PM pays re­spects to My­taras, Kounel­lis

Kathimerini English - - Front Page -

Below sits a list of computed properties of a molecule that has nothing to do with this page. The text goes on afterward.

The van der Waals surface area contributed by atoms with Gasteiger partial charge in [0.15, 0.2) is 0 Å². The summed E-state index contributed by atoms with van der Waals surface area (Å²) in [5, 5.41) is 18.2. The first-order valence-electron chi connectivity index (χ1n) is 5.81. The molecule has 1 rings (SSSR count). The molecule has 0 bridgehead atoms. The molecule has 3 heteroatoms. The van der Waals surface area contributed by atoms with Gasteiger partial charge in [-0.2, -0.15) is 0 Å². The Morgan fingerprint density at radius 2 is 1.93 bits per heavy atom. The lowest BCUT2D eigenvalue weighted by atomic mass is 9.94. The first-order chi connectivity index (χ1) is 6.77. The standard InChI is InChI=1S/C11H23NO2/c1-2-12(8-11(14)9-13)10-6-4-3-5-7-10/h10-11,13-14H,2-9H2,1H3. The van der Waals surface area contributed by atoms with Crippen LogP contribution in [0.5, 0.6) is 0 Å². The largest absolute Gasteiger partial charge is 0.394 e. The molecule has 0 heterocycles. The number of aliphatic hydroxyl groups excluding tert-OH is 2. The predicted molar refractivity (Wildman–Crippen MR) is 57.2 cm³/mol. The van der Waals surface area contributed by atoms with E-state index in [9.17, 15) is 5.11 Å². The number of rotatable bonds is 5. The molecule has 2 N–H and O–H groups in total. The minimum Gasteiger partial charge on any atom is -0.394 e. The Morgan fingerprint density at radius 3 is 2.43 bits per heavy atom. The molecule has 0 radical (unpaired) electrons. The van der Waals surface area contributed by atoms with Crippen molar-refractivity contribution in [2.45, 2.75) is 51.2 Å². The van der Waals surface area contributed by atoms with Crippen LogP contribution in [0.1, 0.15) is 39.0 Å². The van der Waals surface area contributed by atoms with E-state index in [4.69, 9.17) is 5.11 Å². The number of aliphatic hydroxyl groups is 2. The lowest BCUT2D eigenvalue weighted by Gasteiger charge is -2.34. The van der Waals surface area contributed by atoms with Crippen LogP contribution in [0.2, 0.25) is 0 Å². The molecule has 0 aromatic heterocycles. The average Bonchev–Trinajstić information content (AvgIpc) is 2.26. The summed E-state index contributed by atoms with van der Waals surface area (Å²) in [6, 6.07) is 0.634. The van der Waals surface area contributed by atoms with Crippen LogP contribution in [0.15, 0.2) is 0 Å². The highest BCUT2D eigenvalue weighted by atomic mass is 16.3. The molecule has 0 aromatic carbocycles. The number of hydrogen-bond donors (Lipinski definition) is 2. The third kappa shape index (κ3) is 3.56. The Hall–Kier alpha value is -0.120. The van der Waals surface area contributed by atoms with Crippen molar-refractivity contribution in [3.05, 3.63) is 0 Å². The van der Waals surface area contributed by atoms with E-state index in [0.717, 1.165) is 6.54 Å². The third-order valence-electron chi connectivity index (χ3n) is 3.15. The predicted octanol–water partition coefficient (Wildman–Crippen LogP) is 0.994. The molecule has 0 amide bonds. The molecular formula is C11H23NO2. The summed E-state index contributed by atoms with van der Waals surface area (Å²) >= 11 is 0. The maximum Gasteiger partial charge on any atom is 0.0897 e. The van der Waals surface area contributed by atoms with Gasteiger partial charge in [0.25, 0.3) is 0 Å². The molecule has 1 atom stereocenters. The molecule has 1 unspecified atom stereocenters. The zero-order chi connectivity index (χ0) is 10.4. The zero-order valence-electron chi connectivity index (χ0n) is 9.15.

Greek politi­cians yes­ter­day paid their re­spects fol­low­ing the deaths on Thurs­day of two of Greece’s most im­por­tant 20th cen­tury painters: Dim­itris My­taras, aged 83, and Jan­nis Kounel­lis, aged 80. Writ­ing on Twit­ter yes­ter­day, Prime Min­is­ter Alexis Tsipras de­scribed My­taras as “an im­por­tant and great rep­re­sen­ta­tive of the Greek vis­ual arts.” Born in Halkida in Evia, My­taras drew in­spi­ra­tion from the hu­man fig­ure within a con­text of nat­u­ral­ism and ex­pres­sion­ism. Dur­ing Greece’s mil­i­tary junta from 1967 to 1974, My­taras fo­cused crit­i­cal at­ten­tion on Greek life through a series of re­al­is­tic works ti­tled “Pho­to­graphic Doc­u­ments.” He was also cho­sen to cre­ate one of the of­fi­cial posters for the Athens 2004 Olympics. Tsipras also ex­pressed his con­do­lences over the death of Kounel­lis. “An­other great loss for our cul­ture,” Tsipras wrote on Twit­ter, not­ing that the artist’s death “leaves us the poorer.” One of the lead­ing fig­ures of the Arte Povera move­ment, Kounel­lis moved to Rome in 1956. He be­came known for works that chal­lenged the bound­aries be­tween paint­ing, sculp­ture and even­tu­ally, per­for­mance.

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